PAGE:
Diagnosis for Sun-Damaged Skin

Medically Reviewed by Carol DerSarkissian, MD on November 06, 2021

Sunshine gives your body energy, but get too much, and you could end up with sun damage. It’s important to keep an eye on your skin and get ahead of any problems. Dermatologists, doctors who treat skin problems, can perform total body exams to tell you if spots of sun damage can lead to bigger trouble ahead.

Only you have some of the information the doctor needs to understand your skin’s story. As with most medical exams, you should tell her about any drugs you are taking, allergies, and if anyone in your family has had skin diseases or problems. But to tell how much sun damage you might have, dermatologists might ask questions you won’t hear from other doctors, such as:

  • Where did you grow up?
  • Where else have you lived?
  • What type of work do you do?
  • What do you do for fun?
  • How often do you spend time outdoors?
  • Do you tan easily?
  • Do you get sunburned?
  • Have you ever had a sunburn, even as a child? Did you have blisters? Did you go to the doctor?
  • Have you ever used a tanning bed?
  • Do you use sunscreen? Where, and how often do you reapply?
  • Do you wear sunglasses?

Your answers to these questions will help her fill in the blanks.

When you go to a dermatologist, be ready to bare it all, too. You might feel embarrassed or shy, but this kind of physical exam is the best way for a doctor to look for signs of skin problems, including those caused by the sun.

The nurse will ask you to take off your clothes and give you a gown or sheet to cover up with until the doctor comes in. If you’re a man and the doctor is a woman, or vice versa, there should also be an assistant in the room.

Now, it’s time for a total-body skin scan. Here’s how it goes:

  • The doctor will explain that they are going to take a close look at your skin, from top to bottom, front and back, side to side, inside and out for spots, moles, and discolored areas. They also will run their hand over the places they check to feel for dry, scaly, or raised areas and thin or thick skin.
  • The doctor will circle back with a magnifying glass for an even closer look at anything that doesn’t look normal. Some dermatologists also have special lights called dermatoscopes. They’ll measure the size of spots, count them, and make notes about their shape, color, and texture. If they don’t explain what the problem may be, ask about it.

You won’t skip any parts in a total-body exam. This means your scalp, behind your ears, the inside of your lips, your armpits, your genitals, between your butt cheeks, between your fingers and toes, under your nails, and the soles of your feet. Again, try to put aside modesty for the sake of your health.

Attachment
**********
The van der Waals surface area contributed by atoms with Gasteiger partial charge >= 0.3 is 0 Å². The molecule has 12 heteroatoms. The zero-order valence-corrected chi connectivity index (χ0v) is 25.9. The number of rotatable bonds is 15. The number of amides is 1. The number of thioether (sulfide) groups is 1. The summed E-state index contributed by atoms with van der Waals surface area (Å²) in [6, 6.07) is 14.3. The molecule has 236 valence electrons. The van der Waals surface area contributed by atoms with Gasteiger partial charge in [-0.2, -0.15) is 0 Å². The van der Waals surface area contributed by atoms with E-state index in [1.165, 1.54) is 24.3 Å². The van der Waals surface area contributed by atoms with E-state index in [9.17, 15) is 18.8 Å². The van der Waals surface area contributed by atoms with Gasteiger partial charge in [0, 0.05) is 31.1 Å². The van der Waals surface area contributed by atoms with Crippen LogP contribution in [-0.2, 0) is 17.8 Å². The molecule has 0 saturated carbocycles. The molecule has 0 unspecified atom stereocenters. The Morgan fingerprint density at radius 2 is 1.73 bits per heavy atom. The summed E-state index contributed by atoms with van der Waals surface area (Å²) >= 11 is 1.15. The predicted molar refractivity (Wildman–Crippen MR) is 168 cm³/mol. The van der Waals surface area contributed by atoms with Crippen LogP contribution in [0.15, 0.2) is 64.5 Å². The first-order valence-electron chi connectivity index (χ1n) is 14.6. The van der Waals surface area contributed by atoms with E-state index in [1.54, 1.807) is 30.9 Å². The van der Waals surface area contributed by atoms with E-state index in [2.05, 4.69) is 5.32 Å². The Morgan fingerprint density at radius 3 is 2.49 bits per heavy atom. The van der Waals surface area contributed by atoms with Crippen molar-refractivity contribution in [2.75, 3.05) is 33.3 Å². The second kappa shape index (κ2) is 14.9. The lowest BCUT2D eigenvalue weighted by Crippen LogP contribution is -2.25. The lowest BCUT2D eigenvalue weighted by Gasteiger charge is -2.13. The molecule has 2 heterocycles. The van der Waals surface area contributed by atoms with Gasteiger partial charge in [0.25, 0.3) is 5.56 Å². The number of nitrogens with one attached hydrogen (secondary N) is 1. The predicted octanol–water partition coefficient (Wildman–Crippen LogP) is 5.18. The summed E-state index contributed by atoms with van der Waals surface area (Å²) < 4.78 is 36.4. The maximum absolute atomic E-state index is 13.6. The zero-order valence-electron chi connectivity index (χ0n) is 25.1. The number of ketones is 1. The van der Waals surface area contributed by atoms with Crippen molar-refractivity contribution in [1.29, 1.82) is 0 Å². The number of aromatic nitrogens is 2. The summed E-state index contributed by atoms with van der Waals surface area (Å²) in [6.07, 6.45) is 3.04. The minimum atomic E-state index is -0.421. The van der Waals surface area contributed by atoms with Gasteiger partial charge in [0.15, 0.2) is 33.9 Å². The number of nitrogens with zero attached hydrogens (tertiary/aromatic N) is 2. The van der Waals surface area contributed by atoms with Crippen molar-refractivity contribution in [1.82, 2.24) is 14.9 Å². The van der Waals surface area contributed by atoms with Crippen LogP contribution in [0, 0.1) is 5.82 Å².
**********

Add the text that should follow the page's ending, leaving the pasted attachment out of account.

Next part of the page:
If your dermatologist still isn’t sure about a problem area, they’ll probably want to get a tissue sample to look at more closely. This is called a biopsy.

Depending on how big the area is and how much skin the doctor needs for a diagnosis, they might shave off a small sliver, go deeper to remove a small plug of skin (a punch biopsy), or cut out the whole thing plus a small border around it (an excisional biopsy). You’ll get a shot to numb the area beforehand, and you may get a few stitches if it leaves an open wound.

Next, your skin sample goes to a lab for testing. Doctors called pathologists cut it into very thin slices and look at them under the microscope. They can tell if cells and tissue are normal or not, including if they might show signs of cancer. It usually takes 1-2 weeks to know the results of these tests.

Just because your doctor wants to do a biopsy does not mean you have cancer. It’s just one tool doctors have to make the most accurate diagnosis if something doesn’t look right. Biopsies aim to rule out problems, not just to find them.

Show Sources


American Academy of Dermatology: “The Total Body Skin Exam” and “The Dermatologic Exam.”

Skin Cancer Foundation: “Ask the Expert: Are There Other Methods of Diagnosis Without Biopsies?”

Laser + Skin Institute.

The University of Texas M.D. Anderson Cancer Center.

© 2021 WebMD, LLC. All rights reserved. View privacy policy and trust info